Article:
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Homogenous vs. Homogeneous

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If you are describing a society that is made up of very similar people, would you describe this society as homogenous or homogeneous? Despite their spelling similarities, these words are not synonyms. One is an outdated term from biology, while the other is an adjective that refers to sameness. They are confusing enough that even professional journalists often misuse them.

You, however, are a discerning writer, and you understand that proper word choice can preserve your credibility. This article will explain which of these words is correct in your writing.

Origin:

The word homogenous originated in early 17th century (as homogeneity): from medieval Latin homogeneus, from Greek homogenēs, from homos ‘same’ + genos ‘race, kind’.

Homogenous as adjective:

Homogenous is used as an adjective which means of the same kind; alike.

It would be so boring if all jobs and workers were homogeneous.

Homogenous is used in chemistry to describe a denoting a process involving substances in the same phase (solid, liquid, or gaseous).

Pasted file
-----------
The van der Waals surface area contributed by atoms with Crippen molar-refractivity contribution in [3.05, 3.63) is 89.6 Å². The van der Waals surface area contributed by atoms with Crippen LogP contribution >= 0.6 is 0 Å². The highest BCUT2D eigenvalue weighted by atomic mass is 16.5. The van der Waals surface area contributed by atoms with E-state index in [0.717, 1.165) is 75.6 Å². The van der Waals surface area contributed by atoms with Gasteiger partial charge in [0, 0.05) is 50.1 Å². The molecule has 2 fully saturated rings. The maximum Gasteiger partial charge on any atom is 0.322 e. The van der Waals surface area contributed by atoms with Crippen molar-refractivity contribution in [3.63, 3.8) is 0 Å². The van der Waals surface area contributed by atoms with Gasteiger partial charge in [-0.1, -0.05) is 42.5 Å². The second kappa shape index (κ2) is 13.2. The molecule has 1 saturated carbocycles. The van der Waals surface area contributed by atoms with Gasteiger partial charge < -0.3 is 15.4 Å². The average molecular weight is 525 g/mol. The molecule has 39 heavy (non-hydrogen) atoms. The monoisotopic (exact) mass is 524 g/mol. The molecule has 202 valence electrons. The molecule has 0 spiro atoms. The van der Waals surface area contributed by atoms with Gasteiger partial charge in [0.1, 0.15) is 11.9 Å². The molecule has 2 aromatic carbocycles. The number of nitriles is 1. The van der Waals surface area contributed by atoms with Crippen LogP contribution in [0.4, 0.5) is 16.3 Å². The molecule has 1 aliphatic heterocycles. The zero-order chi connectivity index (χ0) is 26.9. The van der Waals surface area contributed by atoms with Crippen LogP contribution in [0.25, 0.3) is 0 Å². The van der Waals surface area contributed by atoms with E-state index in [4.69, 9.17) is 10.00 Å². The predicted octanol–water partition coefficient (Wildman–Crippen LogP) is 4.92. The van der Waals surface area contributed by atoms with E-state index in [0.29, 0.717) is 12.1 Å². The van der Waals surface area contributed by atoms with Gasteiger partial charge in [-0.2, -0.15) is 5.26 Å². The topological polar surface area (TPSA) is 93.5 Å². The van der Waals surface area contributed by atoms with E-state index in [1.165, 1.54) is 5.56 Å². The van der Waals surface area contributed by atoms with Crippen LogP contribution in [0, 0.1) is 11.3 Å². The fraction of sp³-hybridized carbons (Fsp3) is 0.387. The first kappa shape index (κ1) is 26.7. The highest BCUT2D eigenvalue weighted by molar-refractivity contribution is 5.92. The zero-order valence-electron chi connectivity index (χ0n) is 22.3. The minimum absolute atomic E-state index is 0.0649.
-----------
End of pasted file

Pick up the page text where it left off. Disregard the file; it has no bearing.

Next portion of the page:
The mixture is homogenous.

Homogenous as adjective:

Homogenous is an old-fashioned term for homologous which means having the same relation, relative position, or structure.

The host body rejected even the homogenous tissue implants.

Examples:

The Arab world is not at all homogeneous and responses to unrest will play out very differently in each country. [Telegraph]

Complex fluids can be considered homogeneous at the macroscopic (or bulk) scale. [Physics]

But unlike the homogeneous Apple iPhones, there are many different flavors of Droid. [GCN]

Kiss Each Other Clean is much more focused and homogenous, but there’s still a lingering sense of abundant inspiration, eager to carry the songs off to different lairs. [The Independent]

Research has also proven that well-led diverse groups are better at problem solving and homogenous teams run the risk of “groupthink.” [Huffington Post]

After getting some flack for a rather homogenous cover of white actresses last year, Vanity Fair’s new Hollywood issue is mixing things up. [Gawker]

Homogenous or homogeneous:

Homogenous is an older scientific term that describes similar tissues or organs. It has been replaced by homologous. Homogeneous is an adjective that describes similar or uniform characteristics. Unless you are a 19th century biologist, you should avoid using homogenous. Today, scientists would be more likely to use homologous in place of this archaic term. For all situations where you need to describe something as having similar or uniform characteristics, choose homogeneous.

Since homogeneous has an extra E, like the word characteristics, you can remember that homogeneous describes similar characteristics.

 

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"Homogenous vs. Homogeneous." Grammar.com. STANDS4 LLC, 2017. Web. 21 Nov. 2017. <http://www.grammar.com/homogenous_vs._homogeneous>.

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